Are you one of those lucky people with so many interests and passions, enough to last a few lifetimes?
What I have learned recently, the hard way, is that sometimes you just need to apply a bit of force, a bit of restrain, a bit of… (please don’t say it!)…yes, self-discipline.
Gosh, I hate that word. I hate the very idea of self-discipline. Or sacrifice. I am a hedonist brought up in a family of epicureans. I was left to do what I wanted when I wanted.
Which was great.
Now I am not one for waking up an hour earlier, every morning, to write or make art, before going to work. Maybe one day I’ll get there, but at the moment it’s not for me. I am more of a night person anyway, and my brain really switches into gear after 4pm. It is a proven fact.
But… Of course there is a but.
I have been struggling with focus, finding a way to concentrate on one project at a time, long enough to get anywhere with it.
It wasn’t always like this. I used to be very focused on my art. For over 20 years I have worked with incredible focus and commitment on my art career. That’s all I did. Of course I pursued some other interests, and I took time to experiment with ideas and materials. But, I would always find my way back to my main project.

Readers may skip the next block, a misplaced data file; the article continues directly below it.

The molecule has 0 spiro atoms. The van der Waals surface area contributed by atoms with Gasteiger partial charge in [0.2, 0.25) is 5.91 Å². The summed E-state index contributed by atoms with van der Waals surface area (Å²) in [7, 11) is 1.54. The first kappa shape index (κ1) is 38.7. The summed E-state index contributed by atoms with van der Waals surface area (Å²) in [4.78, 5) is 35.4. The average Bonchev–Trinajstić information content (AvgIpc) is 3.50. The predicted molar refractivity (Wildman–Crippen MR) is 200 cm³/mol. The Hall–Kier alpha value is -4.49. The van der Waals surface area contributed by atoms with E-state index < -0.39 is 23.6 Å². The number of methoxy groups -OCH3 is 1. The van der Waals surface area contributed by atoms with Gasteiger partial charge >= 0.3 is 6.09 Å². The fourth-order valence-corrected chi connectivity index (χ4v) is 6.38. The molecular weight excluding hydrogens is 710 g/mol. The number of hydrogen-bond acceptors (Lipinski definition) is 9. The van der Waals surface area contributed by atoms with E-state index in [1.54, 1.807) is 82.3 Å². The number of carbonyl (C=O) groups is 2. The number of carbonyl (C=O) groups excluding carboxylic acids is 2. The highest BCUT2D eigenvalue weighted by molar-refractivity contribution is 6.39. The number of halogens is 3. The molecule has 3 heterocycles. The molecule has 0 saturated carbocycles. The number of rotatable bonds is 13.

Then something changed. I changed.
A few of years ago I started taking breaks from my art. I took what I thought would be a ‘little holiday’ from the Creatures, to explore new ways, new materials, new projects. The holiday kept getting longer and longer, as I tried to decide what else I could be doing, while jumping from one thing to another, looking for this ‘else’.
In the meantime I went back to university (Psychology. Something that I’ve always wanted to study), I went back to writing, trying my hand at short stories and flash-fiction, I went back to photography. I also started thousands (not an exact figure) projects, freelanced, tried different business ideas…you get the point. It got ridiculous. It became pathological, a compulsion.
It also became very frustrating.
Every time I said I would do something, it wouldn’t last long. In a matter of days my attention was gone, I would get distracted and started working on the next thing.
It was time to find a solution, something that would help me setting a goal and see it through to the end. Maybe it was time to employ some of that dreaded self-discipline.
Nick, (who can be the voice of reason. Sometimes), suggested that I should simply pick something, anything, and try to do it, without distractions or jumping to other projects, for a certain amount of time. I opted for two weeks. After the two weeks I can chose to continue with what I am working, or move to another project.
Sounds simple enough.
Of course two weeks are not long enough for bigger projects, but at this point I am just keeping it manageable, as a way to stop jumping.
At this point it’s an exercise in focus.